Notes on Reading: Thorton, chs 3 and 4
- In general: we made some progress toward my goal of explicating the argument
of an author. That is, we articulated several central points:
- What is [according to Thornton] the primary cultural achievement of the
Greeks? "...sustained, self conscious reflection"
- Implicit in the discussion, and what should have come out more dynamically,
was the sense that this "reflection" is preserved in literature,
namely, that it was in literary works --publically presented to a primarily
male audience-- that the Greeks addressed the issue of passion, its consequences,
and why it needs to be controlled.
- Thornton argues that tho the Greeks were not models of perfection in
their treatment of women and sexuality, their insistence on "self
conscious reflection" was a critical component in "liberation"
and made possible later advances in the Enlightenment and beyond.
- What we did not do well was to examine the subordinate arguments of
his position, and that is what I am challenging you to do here. Namely to consider: how SSR = reason has to be used with empathy and self control to develop a shared sense of identity = humanity. The formation of a city, indeed of a state has to encourage these qualities among its citizens.
- The subjects of the reading for this session and next involve slavery and warfare.
- Chp. 3: Regarding slavery:
- bear in mind that there are significant differences between Greek slavery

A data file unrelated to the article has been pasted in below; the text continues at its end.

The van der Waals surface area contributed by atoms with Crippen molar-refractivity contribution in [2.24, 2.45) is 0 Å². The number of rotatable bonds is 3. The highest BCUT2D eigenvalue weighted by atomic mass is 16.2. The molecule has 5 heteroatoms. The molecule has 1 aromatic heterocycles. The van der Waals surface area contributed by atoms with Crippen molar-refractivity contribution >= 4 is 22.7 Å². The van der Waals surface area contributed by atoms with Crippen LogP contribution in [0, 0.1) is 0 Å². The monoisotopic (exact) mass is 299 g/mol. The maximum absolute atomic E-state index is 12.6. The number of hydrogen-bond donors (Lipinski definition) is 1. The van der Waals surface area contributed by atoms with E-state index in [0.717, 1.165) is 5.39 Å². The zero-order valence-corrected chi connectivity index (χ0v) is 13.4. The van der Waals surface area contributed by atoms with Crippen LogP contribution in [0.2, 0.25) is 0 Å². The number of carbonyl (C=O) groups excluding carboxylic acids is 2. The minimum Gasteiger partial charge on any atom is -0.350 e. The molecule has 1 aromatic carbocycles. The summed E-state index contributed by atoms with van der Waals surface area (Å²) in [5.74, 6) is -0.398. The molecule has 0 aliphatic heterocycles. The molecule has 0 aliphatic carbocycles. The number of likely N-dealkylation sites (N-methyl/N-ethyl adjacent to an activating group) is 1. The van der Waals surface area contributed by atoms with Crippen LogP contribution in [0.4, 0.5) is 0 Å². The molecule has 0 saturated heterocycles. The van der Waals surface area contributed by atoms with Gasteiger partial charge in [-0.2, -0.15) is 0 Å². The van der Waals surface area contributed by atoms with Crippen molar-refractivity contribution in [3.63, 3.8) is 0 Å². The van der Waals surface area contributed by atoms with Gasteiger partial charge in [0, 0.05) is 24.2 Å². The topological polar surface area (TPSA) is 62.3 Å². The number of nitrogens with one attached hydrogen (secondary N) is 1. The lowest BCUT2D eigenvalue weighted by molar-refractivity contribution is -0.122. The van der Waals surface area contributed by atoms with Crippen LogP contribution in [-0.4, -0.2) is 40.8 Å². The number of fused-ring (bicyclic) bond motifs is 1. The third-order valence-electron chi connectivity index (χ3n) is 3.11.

and that practiced in the US; what are those differences?
- The crux of his argment is the apparent paradox that the Greek could
speak theoretically of the "brotherhood" of all men (taken generically
here) and yet practice slavery. But how does he develop his argument?
How does he overcome the paradox?
- How is it that "sustained self-conscious reflection" could
lead one to the conclusion that slavery --practiced everywhere in the
ancient world and still found today-- was morally wrong?
- Proposition for Report: "To justify slavery, the slave must be dehumanized, deprived of reason, virtue and self-control." How did the best of Greek literature undermine this perspective? See tool below
- Chp.4: Warfare. Regarding warfare: The Hoplite Reform
We will turn to this chapter next Tue.
- Note again the paradox in western thinking: support for "lean,
mean fighting machines" and yet the espousal of peace and the recognition
of the humanity of the enemy.
- Note especially the rather unique feature of greek literature that it
can celebrate --represent in a sympathetic light-- the heroism and tragedy
of the enemy. Greeks do not demonize their enemies.
- Again, think about the subordinate and supporting arguments introduced
Discussion Question: How did the best of Greek literature employ notions of SSR, empathy and humanity, rationality to critique the practice of slavery and the reality of warfare?